Otter Spotter monitors Brevard’s furry friends
Courtesy of Discover Florida’s Oceans
When one thinks of the typical Floridian animals, the image of an otter isn’t always the first to spring to mind. With Brevard County’s close proximity to the Indian River Lagoon, however, otters might be closer than you think.
Discover Florida’s Oceans has a program called Otter Spotter that is actively researching and documenting otters in Brevard.
“For the Otter Spotter program, there are two different components to it,” said Susan Phillips, the development manager for HSRI. “One is our Citizens Science Project for citizens of Brevard. If they spot an otter, either alive or dead, they (can) go report it on our website (discoverfloridaoceans.com/otterspotter).”
From there, the data collected will be added to the program’s database, where information on local otters’ movements can be tracked and researched.
“If it is a dead animal, our (head) research scientist or one of her volunteers will go out, get it, and bring it back to our lab for necropsy,” Phillips said. “We look at stomach contents — how the animal was hit if it was roadkill. We examine their teeth (and) we check for parasites. We’re looking for certain types of trends, to see how humans are affecting otters, and how we can learn more about that impact.”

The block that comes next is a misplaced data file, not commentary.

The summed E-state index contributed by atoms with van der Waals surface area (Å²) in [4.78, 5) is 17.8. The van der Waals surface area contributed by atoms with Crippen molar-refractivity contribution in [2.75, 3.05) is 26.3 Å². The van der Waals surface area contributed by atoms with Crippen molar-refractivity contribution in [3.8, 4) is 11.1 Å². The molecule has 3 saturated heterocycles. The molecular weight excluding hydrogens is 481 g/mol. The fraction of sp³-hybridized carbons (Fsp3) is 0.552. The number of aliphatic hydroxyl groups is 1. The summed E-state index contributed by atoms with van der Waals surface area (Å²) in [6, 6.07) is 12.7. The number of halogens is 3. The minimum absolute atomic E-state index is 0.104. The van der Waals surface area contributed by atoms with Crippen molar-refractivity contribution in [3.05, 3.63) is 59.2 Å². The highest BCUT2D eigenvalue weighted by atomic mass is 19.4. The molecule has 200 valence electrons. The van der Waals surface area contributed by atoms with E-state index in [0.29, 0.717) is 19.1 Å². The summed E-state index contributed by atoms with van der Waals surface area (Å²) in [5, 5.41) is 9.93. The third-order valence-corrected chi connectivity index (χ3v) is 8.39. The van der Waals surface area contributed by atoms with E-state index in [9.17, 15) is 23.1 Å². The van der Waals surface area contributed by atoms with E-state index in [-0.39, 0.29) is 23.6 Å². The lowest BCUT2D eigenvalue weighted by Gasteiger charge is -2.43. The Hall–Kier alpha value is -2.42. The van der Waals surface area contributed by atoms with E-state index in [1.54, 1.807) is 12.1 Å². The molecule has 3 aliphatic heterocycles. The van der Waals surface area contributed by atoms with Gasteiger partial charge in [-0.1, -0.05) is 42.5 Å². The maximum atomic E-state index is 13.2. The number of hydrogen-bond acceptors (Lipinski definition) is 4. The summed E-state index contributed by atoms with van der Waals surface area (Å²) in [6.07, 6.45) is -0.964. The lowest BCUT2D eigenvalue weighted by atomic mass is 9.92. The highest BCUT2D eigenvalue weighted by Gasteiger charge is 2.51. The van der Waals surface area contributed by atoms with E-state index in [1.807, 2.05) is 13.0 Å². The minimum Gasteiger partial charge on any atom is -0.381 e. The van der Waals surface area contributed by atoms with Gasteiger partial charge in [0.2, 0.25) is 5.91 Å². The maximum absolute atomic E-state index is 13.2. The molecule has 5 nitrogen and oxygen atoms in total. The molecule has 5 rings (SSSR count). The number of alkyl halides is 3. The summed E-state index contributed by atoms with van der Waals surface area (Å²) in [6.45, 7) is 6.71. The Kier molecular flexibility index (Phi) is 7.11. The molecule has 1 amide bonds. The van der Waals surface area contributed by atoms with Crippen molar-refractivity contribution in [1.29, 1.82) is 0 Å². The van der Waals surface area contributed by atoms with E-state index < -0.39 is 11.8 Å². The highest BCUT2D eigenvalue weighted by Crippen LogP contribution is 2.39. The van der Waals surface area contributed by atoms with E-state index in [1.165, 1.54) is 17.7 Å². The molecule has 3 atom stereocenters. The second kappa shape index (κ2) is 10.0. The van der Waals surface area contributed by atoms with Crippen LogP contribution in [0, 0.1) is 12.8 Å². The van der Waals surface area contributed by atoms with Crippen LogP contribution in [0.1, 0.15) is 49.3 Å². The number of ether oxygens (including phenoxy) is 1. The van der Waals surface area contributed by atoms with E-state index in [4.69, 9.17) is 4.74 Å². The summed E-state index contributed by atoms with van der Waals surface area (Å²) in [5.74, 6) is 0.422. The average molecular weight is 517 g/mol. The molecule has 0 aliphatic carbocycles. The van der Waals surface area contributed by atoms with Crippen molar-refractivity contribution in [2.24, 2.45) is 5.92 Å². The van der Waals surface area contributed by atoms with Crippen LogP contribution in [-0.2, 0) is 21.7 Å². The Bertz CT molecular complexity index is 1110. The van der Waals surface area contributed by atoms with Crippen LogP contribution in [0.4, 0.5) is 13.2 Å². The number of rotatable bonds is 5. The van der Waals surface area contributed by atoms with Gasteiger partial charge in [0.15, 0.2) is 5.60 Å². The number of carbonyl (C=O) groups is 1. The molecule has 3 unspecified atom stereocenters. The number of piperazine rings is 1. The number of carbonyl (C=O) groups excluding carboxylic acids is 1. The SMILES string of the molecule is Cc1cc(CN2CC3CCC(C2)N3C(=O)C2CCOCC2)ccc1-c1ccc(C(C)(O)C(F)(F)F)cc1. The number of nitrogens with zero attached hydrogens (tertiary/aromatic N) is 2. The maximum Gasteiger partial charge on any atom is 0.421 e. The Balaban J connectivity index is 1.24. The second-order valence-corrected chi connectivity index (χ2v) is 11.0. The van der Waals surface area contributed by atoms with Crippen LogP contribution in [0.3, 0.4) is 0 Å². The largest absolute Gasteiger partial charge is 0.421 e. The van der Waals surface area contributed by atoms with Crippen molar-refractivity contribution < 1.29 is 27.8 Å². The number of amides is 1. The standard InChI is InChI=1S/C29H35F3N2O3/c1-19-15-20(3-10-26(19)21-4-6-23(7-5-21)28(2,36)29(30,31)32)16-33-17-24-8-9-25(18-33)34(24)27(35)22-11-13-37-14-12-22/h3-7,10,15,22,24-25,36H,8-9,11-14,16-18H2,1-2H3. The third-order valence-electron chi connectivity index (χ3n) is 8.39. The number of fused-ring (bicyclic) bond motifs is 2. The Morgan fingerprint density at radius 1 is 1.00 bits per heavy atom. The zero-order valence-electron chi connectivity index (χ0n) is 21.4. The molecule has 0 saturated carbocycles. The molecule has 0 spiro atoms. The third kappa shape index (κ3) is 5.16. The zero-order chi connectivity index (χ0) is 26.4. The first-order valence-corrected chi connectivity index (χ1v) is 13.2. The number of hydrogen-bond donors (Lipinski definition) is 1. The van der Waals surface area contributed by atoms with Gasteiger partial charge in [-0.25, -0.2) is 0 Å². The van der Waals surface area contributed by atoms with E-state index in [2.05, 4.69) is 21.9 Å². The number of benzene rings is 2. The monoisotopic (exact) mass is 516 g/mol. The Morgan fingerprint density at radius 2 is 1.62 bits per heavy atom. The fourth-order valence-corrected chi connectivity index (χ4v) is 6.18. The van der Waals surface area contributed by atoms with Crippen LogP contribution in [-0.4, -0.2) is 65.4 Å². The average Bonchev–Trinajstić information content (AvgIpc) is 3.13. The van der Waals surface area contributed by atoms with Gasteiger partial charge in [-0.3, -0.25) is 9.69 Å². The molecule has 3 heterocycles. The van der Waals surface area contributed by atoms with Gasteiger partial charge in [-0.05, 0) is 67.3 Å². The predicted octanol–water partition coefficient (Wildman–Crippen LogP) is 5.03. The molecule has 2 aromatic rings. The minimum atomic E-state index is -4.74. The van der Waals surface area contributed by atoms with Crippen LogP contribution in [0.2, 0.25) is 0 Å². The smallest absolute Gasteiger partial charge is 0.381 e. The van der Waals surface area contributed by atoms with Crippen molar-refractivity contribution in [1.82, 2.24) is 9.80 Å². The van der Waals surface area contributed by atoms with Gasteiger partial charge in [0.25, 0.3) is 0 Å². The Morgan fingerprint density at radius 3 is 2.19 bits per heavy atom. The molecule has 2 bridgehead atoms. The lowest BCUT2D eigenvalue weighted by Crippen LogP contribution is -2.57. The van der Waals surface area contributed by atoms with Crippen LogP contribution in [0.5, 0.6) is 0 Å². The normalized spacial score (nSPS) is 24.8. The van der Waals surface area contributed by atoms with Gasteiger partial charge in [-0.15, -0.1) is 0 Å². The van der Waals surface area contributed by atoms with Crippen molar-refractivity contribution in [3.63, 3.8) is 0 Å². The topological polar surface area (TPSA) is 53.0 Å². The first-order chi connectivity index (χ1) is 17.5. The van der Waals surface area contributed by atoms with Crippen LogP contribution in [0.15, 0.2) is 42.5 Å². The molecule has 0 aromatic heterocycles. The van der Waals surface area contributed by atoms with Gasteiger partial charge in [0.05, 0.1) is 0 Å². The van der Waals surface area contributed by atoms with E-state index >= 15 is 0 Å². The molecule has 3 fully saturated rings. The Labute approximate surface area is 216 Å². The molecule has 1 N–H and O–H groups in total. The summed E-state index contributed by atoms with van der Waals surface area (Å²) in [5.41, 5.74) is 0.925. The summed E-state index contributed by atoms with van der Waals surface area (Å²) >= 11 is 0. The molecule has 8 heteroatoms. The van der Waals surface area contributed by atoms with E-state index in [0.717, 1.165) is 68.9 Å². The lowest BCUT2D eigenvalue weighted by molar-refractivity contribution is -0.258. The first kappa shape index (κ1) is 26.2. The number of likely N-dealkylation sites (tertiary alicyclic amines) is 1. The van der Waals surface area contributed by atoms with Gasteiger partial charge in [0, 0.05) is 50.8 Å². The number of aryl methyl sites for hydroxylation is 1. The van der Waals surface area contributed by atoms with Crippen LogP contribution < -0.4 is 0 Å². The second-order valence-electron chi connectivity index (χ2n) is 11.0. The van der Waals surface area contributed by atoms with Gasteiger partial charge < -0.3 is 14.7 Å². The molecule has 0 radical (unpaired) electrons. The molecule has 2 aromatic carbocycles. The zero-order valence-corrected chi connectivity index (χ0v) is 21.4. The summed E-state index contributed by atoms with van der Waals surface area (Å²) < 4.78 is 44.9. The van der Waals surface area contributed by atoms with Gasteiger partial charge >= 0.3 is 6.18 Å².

On the website for Otter Spotter, there is a map with data points that represent otter sightings around Brevard County. There are a surprising number of points on the map. Phillips noted that otters are typically seen near freshwater areas such as under docks.
Phillips also was careful to note that people should not approach otters in the wild. Otters might carry diseases like any other wild animal and might be aggressive. Instead, onlookers should report the sighting to Otter Spotter, and avoid coming too close to the otter.
The Otter Spotter program is run under one of Discover Florida’s Oceans’ research programs, called the River Otter Ecology & Health Program.
“There is no one else in Florida studying otters right now,” Phillips added. “We want to bring that to the entire state of Florida.”